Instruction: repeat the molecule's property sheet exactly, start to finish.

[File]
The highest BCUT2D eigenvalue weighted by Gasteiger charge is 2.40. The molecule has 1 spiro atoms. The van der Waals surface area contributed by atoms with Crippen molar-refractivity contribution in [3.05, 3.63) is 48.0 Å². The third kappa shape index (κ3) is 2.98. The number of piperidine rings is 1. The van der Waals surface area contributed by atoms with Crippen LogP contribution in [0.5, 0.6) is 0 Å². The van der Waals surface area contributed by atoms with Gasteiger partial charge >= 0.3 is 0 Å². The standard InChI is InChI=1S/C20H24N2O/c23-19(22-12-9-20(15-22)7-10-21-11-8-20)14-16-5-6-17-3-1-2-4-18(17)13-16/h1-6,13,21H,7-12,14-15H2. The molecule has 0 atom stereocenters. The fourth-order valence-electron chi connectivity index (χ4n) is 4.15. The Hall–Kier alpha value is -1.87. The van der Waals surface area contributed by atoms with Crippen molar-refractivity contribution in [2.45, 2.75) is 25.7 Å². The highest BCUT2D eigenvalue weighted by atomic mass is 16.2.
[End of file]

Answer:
The highest BCUT2D eigenvalue weighted by Gasteiger charge is 2.40. The molecule has 1 spiro atoms. The van der Waals surface area contributed by atoms with Crippen molar-refractivity contribution in [3.05, 3.63) is 48.0 Å². The third kappa shape index (κ3) is 2.98. The number of piperidine rings is 1. The van der Waals surface area contributed by atoms with Crippen LogP contribution in [0.5, 0.6) is 0 Å². The van der Waals surface area contributed by atoms with Gasteiger partial charge >= 0.3 is 0 Å². The standard InChI is InChI=1S/C20H24N2O/c23-19(22-12-9-20(15-22)7-10-21-11-8-20)14-16-5-6-17-3-1-2-4-18(17)13-16/h1-6,13,21H,7-12,14-15H2. The molecule has 0 atom stereocenters. The fourth-order valence-electron chi connectivity index (χ4n) is 4.15. The Hall–Kier alpha value is -1.87. The van der Waals surface area contributed by atoms with Crippen molar-refractivity contribution in [2.45, 2.75) is 25.7 Å². The highest BCUT2D eigenvalue weighted by atomic mass is 16.2.